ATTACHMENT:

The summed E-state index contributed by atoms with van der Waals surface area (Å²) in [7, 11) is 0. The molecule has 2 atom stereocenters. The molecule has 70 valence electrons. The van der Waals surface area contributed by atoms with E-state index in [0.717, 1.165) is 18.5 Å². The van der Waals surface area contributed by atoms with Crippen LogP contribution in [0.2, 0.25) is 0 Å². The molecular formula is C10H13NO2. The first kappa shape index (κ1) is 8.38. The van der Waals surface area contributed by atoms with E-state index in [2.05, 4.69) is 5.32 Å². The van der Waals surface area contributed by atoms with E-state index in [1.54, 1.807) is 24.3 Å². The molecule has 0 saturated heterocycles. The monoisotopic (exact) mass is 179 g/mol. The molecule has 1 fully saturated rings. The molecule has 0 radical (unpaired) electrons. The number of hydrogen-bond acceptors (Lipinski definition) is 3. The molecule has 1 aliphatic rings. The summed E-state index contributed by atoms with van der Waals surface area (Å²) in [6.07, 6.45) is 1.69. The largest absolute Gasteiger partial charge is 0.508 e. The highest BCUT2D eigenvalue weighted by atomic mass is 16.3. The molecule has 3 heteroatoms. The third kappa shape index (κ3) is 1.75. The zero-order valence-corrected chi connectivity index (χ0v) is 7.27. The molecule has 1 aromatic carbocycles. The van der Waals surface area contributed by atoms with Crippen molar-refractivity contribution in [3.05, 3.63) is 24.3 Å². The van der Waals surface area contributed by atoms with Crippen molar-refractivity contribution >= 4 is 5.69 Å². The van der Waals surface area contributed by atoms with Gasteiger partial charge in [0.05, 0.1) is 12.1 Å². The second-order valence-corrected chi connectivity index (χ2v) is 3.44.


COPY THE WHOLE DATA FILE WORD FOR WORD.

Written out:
The summed E-state index contributed by atoms with van der Waals surface area (Å²) in [7, 11) is 0. The molecule has 2 atom stereocenters. The molecule has 70 valence electrons. The van der Waals surface area contributed by atoms with E-state index in [0.717, 1.165) is 18.5 Å². The van der Waals surface area contributed by atoms with Crippen LogP contribution in [0.2, 0.25) is 0 Å². The molecular formula is C10H13NO2. The first kappa shape index (κ1) is 8.38. The van der Waals surface area contributed by atoms with E-state index in [2.05, 4.69) is 5.32 Å². The van der Waals surface area contributed by atoms with E-state index in [1.54, 1.807) is 24.3 Å². The molecule has 0 saturated heterocycles. The monoisotopic (exact) mass is 179 g/mol. The molecule has 1 fully saturated rings. The molecule has 0 radical (unpaired) electrons. The number of hydrogen-bond acceptors (Lipinski definition) is 3. The molecule has 1 aliphatic rings. The summed E-state index contributed by atoms with van der Waals surface area (Å²) in [6.07, 6.45) is 1.69. The largest absolute Gasteiger partial charge is 0.508 e. The highest BCUT2D eigenvalue weighted by atomic mass is 16.3. The molecule has 3 heteroatoms. The third kappa shape index (κ3) is 1.75. The zero-order valence-corrected chi connectivity index (χ0v) is 7.27. The molecule has 1 aromatic carbocycles. The van der Waals surface area contributed by atoms with Crippen molar-refractivity contribution in [3.05, 3.63) is 24.3 Å². The van der Waals surface area contributed by atoms with Crippen molar-refractivity contribution >= 4 is 5.69 Å². The van der Waals surface area contributed by atoms with Gasteiger partial charge in [0.05, 0.1) is 12.1 Å². The second-order valence-corrected chi connectivity index (χ2v) is 3.44.